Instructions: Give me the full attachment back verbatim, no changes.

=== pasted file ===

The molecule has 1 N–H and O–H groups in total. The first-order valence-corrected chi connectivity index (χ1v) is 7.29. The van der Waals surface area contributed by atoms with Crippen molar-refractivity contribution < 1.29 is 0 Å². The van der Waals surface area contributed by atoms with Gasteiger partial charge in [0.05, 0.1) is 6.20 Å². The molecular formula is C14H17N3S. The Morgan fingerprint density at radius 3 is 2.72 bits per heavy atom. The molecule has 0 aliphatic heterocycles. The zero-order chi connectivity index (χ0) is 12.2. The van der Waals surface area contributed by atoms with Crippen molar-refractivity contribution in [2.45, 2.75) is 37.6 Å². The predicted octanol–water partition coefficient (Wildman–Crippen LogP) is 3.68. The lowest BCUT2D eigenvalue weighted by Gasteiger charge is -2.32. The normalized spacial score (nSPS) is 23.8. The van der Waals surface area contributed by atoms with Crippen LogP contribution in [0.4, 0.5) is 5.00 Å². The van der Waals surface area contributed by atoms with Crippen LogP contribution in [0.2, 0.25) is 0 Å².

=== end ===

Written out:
The molecule has 1 N–H and O–H groups in total. The first-order valence-corrected chi connectivity index (χ1v) is 7.29. The van der Waals surface area contributed by atoms with Crippen molar-refractivity contribution < 1.29 is 0 Å². The van der Waals surface area contributed by atoms with Gasteiger partial charge in [0.05, 0.1) is 6.20 Å². The molecular formula is C14H17N3S. The Morgan fingerprint density at radius 3 is 2.72 bits per heavy atom. The molecule has 0 aliphatic heterocycles. The zero-order chi connectivity index (χ0) is 12.2. The van der Waals surface area contributed by atoms with Crippen molar-refractivity contribution in [2.45, 2.75) is 37.6 Å². The predicted octanol–water partition coefficient (Wildman–Crippen LogP) is 3.68. The lowest BCUT2D eigenvalue weighted by Gasteiger charge is -2.32. The normalized spacial score (nSPS) is 23.8. The van der Waals surface area contributed by atoms with Crippen LogP contribution in [0.4, 0.5) is 5.00 Å². The van der Waals surface area contributed by atoms with Crippen LogP contribution in [0.2, 0.25) is 0 Å².